• Open Source (formerly Magento Community)—an open source edition, free to download and install, maintained by a vibrant ecosystem of developers.
  • Commerce (formerly Enterprise)—a more robust edition with paid licensing, intended for large corporations.

Given what we believe to be Adobe’s goal in acquiring Magento (going after the enterprise commerce market), it’s entirely possible that Adobe would sunset Magento Community Edition.

However, that’s unlikely. As Adobe explains on their blog: “Open source is in our DNA. We know that the key to getting value from open source is by giving value through contribution to and collaboration with these active developer communities. We’re excited to do much, much more with Magento.”

It looks like Adobe is ready to foster the innovative community spirit that has driven the Magento ecosystem for years. For SAP B2B manufacturers looking to do ecommerce, that’s great news—because Community Edition is a great value when integrated to SAP with Corevist Commerce.

The takeaway: As of now, Adobe promises to support open source ecommerce developer communities.

Assumption 5 – Adobe May Not Complete a Seamless Integration with Magento

As Dries Buytaert explains on his blog, there’s currently quite a bit of overlap between Adobe and Magento, including “content editing, content workflows, page building, user management, search engine optimization, theming, and much more.”

How will Adobe handle this overlap?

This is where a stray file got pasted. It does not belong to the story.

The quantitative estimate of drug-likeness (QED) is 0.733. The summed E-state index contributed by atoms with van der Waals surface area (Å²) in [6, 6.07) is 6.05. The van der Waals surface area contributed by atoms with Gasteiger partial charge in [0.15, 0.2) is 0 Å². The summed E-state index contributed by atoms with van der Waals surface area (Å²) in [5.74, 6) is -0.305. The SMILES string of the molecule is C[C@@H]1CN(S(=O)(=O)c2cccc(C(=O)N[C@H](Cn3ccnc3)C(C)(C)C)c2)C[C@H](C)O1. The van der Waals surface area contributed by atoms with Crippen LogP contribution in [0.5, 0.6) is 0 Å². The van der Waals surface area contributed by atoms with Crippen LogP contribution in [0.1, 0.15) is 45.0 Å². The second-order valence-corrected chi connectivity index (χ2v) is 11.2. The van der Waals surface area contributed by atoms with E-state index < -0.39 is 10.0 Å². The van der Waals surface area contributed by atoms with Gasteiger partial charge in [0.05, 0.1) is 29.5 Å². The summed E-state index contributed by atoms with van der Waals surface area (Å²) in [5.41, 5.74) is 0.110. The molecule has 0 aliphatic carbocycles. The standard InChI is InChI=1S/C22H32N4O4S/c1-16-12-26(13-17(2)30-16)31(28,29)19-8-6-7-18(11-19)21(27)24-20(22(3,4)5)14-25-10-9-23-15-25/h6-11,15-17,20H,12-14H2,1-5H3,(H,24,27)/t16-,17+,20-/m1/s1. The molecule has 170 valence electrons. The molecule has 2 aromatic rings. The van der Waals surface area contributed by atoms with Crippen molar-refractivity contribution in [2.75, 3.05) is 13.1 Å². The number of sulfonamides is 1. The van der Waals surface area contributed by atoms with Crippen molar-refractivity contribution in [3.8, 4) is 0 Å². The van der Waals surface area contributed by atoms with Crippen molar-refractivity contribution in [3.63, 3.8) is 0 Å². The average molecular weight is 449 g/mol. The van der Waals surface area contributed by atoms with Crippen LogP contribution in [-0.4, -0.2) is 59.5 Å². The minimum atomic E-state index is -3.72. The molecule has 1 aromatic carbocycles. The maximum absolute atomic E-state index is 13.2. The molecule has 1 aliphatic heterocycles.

Right now, we don’t know. There are two basic paths Adobe can take to deal with this:

  • Put Adobe’s existing integrated system first and merge Magento into it.
  • Put Magento first and rebuild some of Adobe’s current offering to integrate to Magento.

The takeaway: We don’t know how Adobe will choose to handle the integration of Magento with its existing products.   

Assumption 6 – Corevist Will Continue to Support Both Versions of Magento

Given our belief that Adobe wants the enterprise commerce market, and given Adobe’s comments on their blog about their commitment to open source, we believe Adobe will continue both versions of Magento.

To that end, Corevist will continue to support both Magento Commerce and Community Edition.

We support both editions because not all SAP B2B companies have the same needs when it comes to ecommerce functionality. In fact, the one need that SAP manufacturers have in common is SAP integration. That’s our bread and butter. As Adobe moves into the growing B2B ecommerce market through the Magento acquisition, they’ll encounter roughly 30% of that market that’s running SAP ERP and needs real-time integration when it comes to ecommerce.

That’s where we come in.

As the premier company integrating ecommerce to SAP, Corevist will continue to serve the needs of SAP manufacturers.

The takeaway: Corevist Commerce will continue to integrate both versions of Magento to SAP.

Final thoughts

What does the Corevist team think of Adobe’s acquisition?

We love it!

We love the potential roadmap for SAP manufacturers to achieve richer functionality without having to get off Magento. We wish Adobe and Magento all the best in finalizing the integration of their platforms (and we hope they do it quickly 😊). And at the end of the day, we’ll continue to support both versions of Magento.

Moving forward: Case study

Curious what a Magento-SAP integration can do for B2B manufacturers? Download this case study on PARI Respiratory. The 106-year-old company launched Corevist Commerce with a Magento storefront fully integrated to SAP—and managed to please all stakeholders in the process.

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Case study: PARI Respiratory